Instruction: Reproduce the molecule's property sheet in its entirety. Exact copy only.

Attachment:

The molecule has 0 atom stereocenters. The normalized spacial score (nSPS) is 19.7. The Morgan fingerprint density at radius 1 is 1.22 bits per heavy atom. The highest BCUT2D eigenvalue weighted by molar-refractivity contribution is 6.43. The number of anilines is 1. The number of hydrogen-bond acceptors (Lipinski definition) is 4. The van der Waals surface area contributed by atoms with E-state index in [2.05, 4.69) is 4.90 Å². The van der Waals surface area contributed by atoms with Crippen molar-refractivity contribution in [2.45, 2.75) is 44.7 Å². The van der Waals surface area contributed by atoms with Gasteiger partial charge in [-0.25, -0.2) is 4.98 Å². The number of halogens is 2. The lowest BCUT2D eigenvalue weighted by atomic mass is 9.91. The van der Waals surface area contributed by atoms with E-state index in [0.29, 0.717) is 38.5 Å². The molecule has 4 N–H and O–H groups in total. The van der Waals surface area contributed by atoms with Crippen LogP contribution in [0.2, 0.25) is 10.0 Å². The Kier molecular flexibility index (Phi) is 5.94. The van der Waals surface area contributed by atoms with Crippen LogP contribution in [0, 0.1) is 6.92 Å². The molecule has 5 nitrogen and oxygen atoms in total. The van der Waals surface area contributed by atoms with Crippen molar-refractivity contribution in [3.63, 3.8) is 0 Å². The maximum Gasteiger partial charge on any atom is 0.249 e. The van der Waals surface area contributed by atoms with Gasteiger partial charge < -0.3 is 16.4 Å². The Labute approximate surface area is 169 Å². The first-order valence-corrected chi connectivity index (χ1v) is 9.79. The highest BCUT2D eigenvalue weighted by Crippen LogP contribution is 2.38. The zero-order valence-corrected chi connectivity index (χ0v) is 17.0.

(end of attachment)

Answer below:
The molecule has 0 atom stereocenters. The normalized spacial score (nSPS) is 19.7. The Morgan fingerprint density at radius 1 is 1.22 bits per heavy atom. The highest BCUT2D eigenvalue weighted by molar-refractivity contribution is 6.43. The number of anilines is 1. The number of hydrogen-bond acceptors (Lipinski definition) is 4. The van der Waals surface area contributed by atoms with E-state index in [2.05, 4.69) is 4.90 Å². The van der Waals surface area contributed by atoms with Crippen molar-refractivity contribution in [2.45, 2.75) is 44.7 Å². The van der Waals surface area contributed by atoms with Gasteiger partial charge in [-0.25, -0.2) is 4.98 Å². The number of halogens is 2. The lowest BCUT2D eigenvalue weighted by atomic mass is 9.91. The van der Waals surface area contributed by atoms with E-state index in [0.29, 0.717) is 38.5 Å². The molecule has 4 N–H and O–H groups in total. The van der Waals surface area contributed by atoms with Crippen LogP contribution in [0.2, 0.25) is 10.0 Å². The Kier molecular flexibility index (Phi) is 5.94. The van der Waals surface area contributed by atoms with Crippen LogP contribution in [0, 0.1) is 6.92 Å². The molecule has 5 nitrogen and oxygen atoms in total. The van der Waals surface area contributed by atoms with Crippen molar-refractivity contribution in [3.63, 3.8) is 0 Å². The maximum Gasteiger partial charge on any atom is 0.249 e. The van der Waals surface area contributed by atoms with Gasteiger partial charge < -0.3 is 16.4 Å². The Labute approximate surface area is 169 Å². The first-order valence-corrected chi connectivity index (χ1v) is 9.79. The highest BCUT2D eigenvalue weighted by Crippen LogP contribution is 2.38. The zero-order valence-corrected chi connectivity index (χ0v) is 17.0.